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  • Blog Post: Persistence, Facades and Roslyn's Red-Green Trees

    We decided early in the Roslyn design process that the primary data structure that developers would use when analyzing code via Roslyn is the syntax tree . And thus one of the hardest parts of the early Roslyn design was figuring out how we were going to implement syntax tree nodes, and what information...
  • Blog Post: String interning and String.Empty

    Here's a curious program fragment: object obj = "Int32"; string str1 = "Int32"; string str2 = typeof(int).Name; Console.WriteLine(obj == str1); // true Console.WriteLine(str1 == str2); // true Console.WriteLine(obj == str2); // false !? Surely if A equals B, and B equals C, then A equals C; that...
  • Blog Post: The Stack Is An Implementation Detail, Part One

    " style="BORDER-TOP-WIDTH: 0px; DISPLAY: inline; BORDER-LEFT-WIDTH: 0px; BORDER-BOTTOM-WIDTH: 0px; MARGIN-LEFT: 0px; MARGIN-RIGHT: 0px; BORDER-RIGHT-WIDTH: 0px" height=240 alt="Stack " src="http://blogs.msdn.com/blogfiles/ericlippert/WindowsLiveWriter/TheStackIsAnImplementationDetail_C978/Stack_thumb_1...
  • Blog Post: Representation and Identity

    (Note: not to be confused with Inheritance and Representation .) I get a fair number of questions about the C# cast operator. The most frequent question I get is: short sss = 123; object ooo = sss; // Box the short. int iii = (int) sss; // Perfectly legal. int jjj = (int) (short) ooo; // Perfectly...
  • Blog Post: Santalic tailfans, part two

    As I have said before many times , there is only one sensible way to make a performant application. (As an aside: perfectly good word, performant, deal with it!) That is: Set meaningful, measurable, customer-focused goals. Write the code to be as clear and correct as possible. Carefully measure your...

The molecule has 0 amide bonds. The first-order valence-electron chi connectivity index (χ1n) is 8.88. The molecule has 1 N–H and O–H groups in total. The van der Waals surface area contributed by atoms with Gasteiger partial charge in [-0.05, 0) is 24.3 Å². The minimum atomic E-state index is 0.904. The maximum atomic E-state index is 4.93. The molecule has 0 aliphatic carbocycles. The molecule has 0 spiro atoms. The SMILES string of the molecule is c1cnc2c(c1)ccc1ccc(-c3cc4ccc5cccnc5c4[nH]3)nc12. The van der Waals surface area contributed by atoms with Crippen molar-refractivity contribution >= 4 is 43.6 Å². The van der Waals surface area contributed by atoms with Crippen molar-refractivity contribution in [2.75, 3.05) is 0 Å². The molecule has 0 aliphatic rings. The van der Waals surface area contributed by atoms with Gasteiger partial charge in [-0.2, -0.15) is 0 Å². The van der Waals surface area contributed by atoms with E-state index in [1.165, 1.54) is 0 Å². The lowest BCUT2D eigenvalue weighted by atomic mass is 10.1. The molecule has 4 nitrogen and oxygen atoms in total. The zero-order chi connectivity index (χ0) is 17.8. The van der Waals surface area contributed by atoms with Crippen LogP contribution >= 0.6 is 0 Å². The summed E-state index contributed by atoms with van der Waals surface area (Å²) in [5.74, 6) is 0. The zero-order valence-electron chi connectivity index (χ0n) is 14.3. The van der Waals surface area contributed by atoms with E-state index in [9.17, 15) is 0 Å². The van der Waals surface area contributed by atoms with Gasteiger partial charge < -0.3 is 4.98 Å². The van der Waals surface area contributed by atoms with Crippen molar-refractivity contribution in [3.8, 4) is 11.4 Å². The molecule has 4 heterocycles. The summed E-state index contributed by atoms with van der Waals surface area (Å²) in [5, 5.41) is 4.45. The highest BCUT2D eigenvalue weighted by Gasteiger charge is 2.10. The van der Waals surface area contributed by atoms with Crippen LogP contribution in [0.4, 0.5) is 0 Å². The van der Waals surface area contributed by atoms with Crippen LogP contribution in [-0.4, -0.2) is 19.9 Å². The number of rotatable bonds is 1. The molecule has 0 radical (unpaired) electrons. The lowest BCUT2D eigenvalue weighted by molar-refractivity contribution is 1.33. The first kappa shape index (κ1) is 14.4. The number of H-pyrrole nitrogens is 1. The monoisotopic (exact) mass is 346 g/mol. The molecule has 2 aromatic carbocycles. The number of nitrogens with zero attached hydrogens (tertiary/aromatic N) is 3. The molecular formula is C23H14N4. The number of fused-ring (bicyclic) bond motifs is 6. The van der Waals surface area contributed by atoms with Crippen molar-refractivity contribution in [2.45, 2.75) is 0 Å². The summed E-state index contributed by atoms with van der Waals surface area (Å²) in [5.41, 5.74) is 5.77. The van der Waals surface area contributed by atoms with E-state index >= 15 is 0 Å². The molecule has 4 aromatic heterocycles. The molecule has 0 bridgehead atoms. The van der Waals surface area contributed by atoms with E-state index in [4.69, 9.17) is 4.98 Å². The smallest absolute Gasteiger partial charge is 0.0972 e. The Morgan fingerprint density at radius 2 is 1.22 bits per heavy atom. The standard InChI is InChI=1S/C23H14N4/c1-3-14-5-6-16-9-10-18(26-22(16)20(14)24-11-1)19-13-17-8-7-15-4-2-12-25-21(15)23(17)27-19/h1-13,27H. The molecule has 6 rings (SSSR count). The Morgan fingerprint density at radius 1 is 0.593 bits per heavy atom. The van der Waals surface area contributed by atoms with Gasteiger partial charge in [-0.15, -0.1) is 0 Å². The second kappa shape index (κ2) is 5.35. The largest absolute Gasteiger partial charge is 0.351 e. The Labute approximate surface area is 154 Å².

• Blog Post: A nasality talisman for the sultana analyst

    The other day my charming wife Leah and I were playing Scrabble Brand Crossword Game (a registered trademark of Hasbro and Mattel) as is our wont. I went first, drawing the Q and a bunch of vowels. Knowing that the Q is death to hold onto, I immediately opened with QI for 22 points. I silently thanked...
  • Blog Post: Arrays considered somewhat harmful

    I got a moral question from an author of programming language textbooks the other day requesting my opinions on whether or not beginner programmers should be taught how to use arrays. Rather than actually answer that question, I gave him a long list of my opinions about arrays, how I use arrays, how...
  • Blog Post: Trivial Projections Are (Usually) Optimized Away

    OK, computers aren't entirely dumb when it comes to LINQ. Here's an example of a place where we're a bit smarter. Consider the following query: IEnumerable<int> query = from n in number_array orderby n select n; Does this get transformed by the compiler into IEnumerable<int> query...
  • Blog Post: Computers are dumb

    A few short takes today, from questions I've received recently about LINQ in C# 3.0. The first question was " in the following code, does it really check every single non-negative integer, or does it use the knowledge that once you're beyond ten, you can stop iterating? " var smallNumbers = Enumerable...